Our hand therapists are experts in assessing and treating scaphoid fractures and broken scaphoids. With a reputation endorsed by sporting organisations like the Melbourne Football Club, and over 20 years experience, make us your first choice for scaphoid fracture treatment.
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A fractured scaphoid is a common wrist injury, many may think of it as a fractured wrist, or simply a sprained wrist. The cause is a fall on an outstretched hand where undue load is distributed through the wrist causing the small scaphoid bone to fracture or break.
Most people experience pain or swelling around the base of the thumb and into the wrist with a fractured scaphoid. In many cases it’s likely there will be no visible deformity and many dismiss the problem as a sprain and fail to seek proper medical attention and advice leading to the development of other issues.
It’s also a common injury in sporting codes like football, basketball, netball and many other sports where impact to the wrist can cause a fracture in the scaphoid. People under 50 years old are actually more likely to fracture their scaphoid in a fall on to their hand and wrist than to break their radius or ulnar (the other two wrist bones). Scaphoid fractures can vary from mild hairline fractures or more serious injury that requires surgery. Expert early diagnosis is really important in scaphoid fractures.
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View the video below to learn more about scaphoid fractures. As explained by Action Rehab founder Ben Cunningham.
Without specialist treatment for scaphoid fractures, serious complications can arise. To heal quickly you need the support and knowledge of an expert hand therapist.
Action Rehab can assess, advise, and treat broken scaphoids and seek specialist opinion when required. Our hand therapists have the ability to read X-rays and CT scans can assess medical imagery deciding the best treatment plan.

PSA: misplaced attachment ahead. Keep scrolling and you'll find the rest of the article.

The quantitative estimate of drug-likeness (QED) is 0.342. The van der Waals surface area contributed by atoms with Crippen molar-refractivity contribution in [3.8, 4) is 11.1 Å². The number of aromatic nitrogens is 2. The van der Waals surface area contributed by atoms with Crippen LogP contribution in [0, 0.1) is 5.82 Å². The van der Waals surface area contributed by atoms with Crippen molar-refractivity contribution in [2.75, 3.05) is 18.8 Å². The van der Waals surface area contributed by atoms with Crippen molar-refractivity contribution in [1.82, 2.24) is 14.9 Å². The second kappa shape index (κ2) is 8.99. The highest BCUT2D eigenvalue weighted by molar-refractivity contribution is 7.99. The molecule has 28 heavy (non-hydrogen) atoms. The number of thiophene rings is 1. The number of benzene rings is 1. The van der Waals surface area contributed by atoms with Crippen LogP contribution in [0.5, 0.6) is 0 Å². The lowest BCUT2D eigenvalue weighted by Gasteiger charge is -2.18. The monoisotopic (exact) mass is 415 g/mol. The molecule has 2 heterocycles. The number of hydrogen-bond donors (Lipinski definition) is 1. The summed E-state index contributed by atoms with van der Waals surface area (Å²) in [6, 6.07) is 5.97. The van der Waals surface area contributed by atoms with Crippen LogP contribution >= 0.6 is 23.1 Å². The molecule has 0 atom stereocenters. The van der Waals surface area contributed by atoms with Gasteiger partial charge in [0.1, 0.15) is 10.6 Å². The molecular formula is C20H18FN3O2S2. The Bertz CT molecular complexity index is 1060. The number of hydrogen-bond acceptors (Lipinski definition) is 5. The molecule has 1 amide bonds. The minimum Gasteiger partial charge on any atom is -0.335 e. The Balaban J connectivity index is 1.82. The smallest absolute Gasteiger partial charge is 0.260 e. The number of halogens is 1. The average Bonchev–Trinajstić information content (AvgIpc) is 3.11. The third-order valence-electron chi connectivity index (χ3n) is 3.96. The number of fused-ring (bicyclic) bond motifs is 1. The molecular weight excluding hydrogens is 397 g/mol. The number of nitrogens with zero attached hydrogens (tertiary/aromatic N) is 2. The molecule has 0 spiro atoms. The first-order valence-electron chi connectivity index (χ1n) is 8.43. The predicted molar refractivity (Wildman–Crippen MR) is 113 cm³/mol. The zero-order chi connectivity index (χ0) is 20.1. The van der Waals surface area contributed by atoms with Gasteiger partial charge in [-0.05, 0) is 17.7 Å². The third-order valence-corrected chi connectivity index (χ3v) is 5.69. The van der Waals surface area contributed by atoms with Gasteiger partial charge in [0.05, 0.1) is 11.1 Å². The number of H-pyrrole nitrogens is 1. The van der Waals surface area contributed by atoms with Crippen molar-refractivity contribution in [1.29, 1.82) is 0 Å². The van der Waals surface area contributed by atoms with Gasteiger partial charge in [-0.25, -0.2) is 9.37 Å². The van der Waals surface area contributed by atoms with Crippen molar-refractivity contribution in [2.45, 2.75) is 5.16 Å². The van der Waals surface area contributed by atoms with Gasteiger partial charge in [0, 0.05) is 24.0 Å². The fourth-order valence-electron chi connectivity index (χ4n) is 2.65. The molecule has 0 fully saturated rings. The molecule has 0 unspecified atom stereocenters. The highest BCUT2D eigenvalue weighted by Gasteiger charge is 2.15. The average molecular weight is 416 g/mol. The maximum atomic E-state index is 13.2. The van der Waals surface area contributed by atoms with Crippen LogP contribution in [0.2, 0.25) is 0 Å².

Poorly managed, a scaphoid fracture may never heal creating problems later in life and the possible need for reconstructive surgery. It’s these complications that make your decision to visit a hand therapist important. It’s so you get the right brace/splint/cast, treatment, therapy, and exercises for the specific scaphoid fracture you have.
Because of its location, blood supply, and possible damage to blood vessels around the broken scaphoid can cause the healing process to slow, sometimes taking months. Depending on the damage, a broken scaphoid may respond differently and those with a non-displaced injury may be placed in a cast or splint where recovery times could be around 6-8 weeks.
It is important to consult an expert hand therapist as soon as you suspect a scaphoid fracture or a fall on the outstretched hand as they can best assess the stability of the fracture and the need for immobilisation, thumb in or out or surgery. Some scaphoid fractures do not require plaster and stable fractures may only require a wrist brace with no thumb immobilisation and no plaster required. There are cases where splinting as opposed to plaster casting can improve the speed of healing the fracture. Our therapists are experienced in scaphoid fractures and their treatment and can offer you the best advice if you suspect you may have this injury.
Hopefully, you will never wear a “cast” for a scaphoid fracture. Modern technology and treatment mean that we no longer need to tolerate a plaster or fibreglass “cast” and patients are much happier and much more comfortable when treated in a thermoplastic water resistant “cast” or splint that can be worn 100% of the time (just like a traditional “cast”. Some Dr’s think “splint” means removal but in fact, at Action Rehab, we can fabricate a “splint” that works just like a really light “cast” and the patient experience is much better and the treatment outcomes and healing are actually faster.
A scaphoid that is immobilised including the thumb is actually slower to heal than one treated with the thumb free.
We can fabricate a “splint” that works just like a really light “cast”. Patient experience is much better and the treatment outcomes and healing are faster with the thumb free to mobilise.
See below for before and after photos. This patient came to us with a traditional cast. We were able to fit them with a lightweight waterproof functional brace.
Action Rehab is a leading hand therapist Melbourne have relied on for more than 20 years, with a reputation endorsed by sporting organisations like the Melbourne Football Club and many other institutions.
Known for providing treatment of scaphoid fractures and other hand, wrist, elbow and shoulder injuries Action Rehab are the hand therapists that Melbourne trusts.
How common are scaphoid fractures, and how do they happen?